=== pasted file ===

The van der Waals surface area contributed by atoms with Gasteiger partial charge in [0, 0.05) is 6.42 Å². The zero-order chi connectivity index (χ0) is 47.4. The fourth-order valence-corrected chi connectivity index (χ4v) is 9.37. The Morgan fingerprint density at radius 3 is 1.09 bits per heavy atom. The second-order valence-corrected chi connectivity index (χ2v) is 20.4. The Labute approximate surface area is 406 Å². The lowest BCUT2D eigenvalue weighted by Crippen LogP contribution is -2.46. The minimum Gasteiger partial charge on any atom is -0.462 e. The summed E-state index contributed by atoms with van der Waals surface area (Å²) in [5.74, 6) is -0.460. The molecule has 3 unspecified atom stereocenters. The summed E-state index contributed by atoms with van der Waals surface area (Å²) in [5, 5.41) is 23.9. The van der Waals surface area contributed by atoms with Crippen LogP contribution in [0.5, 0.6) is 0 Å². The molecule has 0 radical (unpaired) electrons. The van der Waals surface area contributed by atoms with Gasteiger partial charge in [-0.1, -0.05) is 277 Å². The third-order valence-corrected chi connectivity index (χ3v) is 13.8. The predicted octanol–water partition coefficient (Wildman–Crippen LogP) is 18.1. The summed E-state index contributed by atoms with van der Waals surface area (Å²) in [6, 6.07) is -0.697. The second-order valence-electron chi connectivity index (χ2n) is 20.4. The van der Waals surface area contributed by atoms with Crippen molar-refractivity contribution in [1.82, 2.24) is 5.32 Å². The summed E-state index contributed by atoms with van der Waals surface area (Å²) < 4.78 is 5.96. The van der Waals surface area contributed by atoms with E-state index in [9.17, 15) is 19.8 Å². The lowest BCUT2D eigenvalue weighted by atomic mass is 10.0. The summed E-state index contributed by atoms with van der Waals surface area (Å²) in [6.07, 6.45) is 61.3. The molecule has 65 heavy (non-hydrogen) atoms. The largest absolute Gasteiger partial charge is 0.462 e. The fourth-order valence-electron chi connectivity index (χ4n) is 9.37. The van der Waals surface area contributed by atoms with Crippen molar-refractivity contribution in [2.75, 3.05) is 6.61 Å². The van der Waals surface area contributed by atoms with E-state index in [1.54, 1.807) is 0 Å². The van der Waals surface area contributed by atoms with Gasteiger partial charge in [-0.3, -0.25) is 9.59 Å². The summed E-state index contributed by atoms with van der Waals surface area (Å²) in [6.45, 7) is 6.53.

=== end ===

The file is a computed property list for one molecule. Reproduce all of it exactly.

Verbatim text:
The van der Waals surface area contributed by atoms with Gasteiger partial charge in [0, 0.05) is 6.42 Å². The zero-order chi connectivity index (χ0) is 47.4. The fourth-order valence-corrected chi connectivity index (χ4v) is 9.37. The Morgan fingerprint density at radius 3 is 1.09 bits per heavy atom. The second-order valence-corrected chi connectivity index (χ2v) is 20.4. The Labute approximate surface area is 406 Å². The lowest BCUT2D eigenvalue weighted by Crippen LogP contribution is -2.46. The minimum Gasteiger partial charge on any atom is -0.462 e. The summed E-state index contributed by atoms with van der Waals surface area (Å²) in [5.74, 6) is -0.460. The molecule has 3 unspecified atom stereocenters. The summed E-state index contributed by atoms with van der Waals surface area (Å²) in [5, 5.41) is 23.9. The van der Waals surface area contributed by atoms with Crippen LogP contribution in [0.5, 0.6) is 0 Å². The molecule has 0 radical (unpaired) electrons. The van der Waals surface area contributed by atoms with Gasteiger partial charge in [-0.1, -0.05) is 277 Å². The third-order valence-corrected chi connectivity index (χ3v) is 13.8. The predicted octanol–water partition coefficient (Wildman–Crippen LogP) is 18.1. The summed E-state index contributed by atoms with van der Waals surface area (Å²) in [6, 6.07) is -0.697. The second-order valence-electron chi connectivity index (χ2n) is 20.4. The van der Waals surface area contributed by atoms with Crippen molar-refractivity contribution in [1.82, 2.24) is 5.32 Å². The summed E-state index contributed by atoms with van der Waals surface area (Å²) < 4.78 is 5.96. The van der Waals surface area contributed by atoms with E-state index in [9.17, 15) is 19.8 Å². The lowest BCUT2D eigenvalue weighted by atomic mass is 10.0. The summed E-state index contributed by atoms with van der Waals surface area (Å²) in [6.07, 6.45) is 61.3. The molecule has 65 heavy (non-hydrogen) atoms. The largest absolute Gasteiger partial charge is 0.462 e. The fourth-order valence-electron chi connectivity index (χ4n) is 9.37. The van der Waals surface area contributed by atoms with Crippen molar-refractivity contribution in [2.75, 3.05) is 6.61 Å². The van der Waals surface area contributed by atoms with E-state index in [1.54, 1.807) is 0 Å². The van der Waals surface area contributed by atoms with Gasteiger partial charge in [-0.3, -0.25) is 9.59 Å². The summed E-state index contributed by atoms with van der Waals surface area (Å²) in [6.45, 7) is 6.53.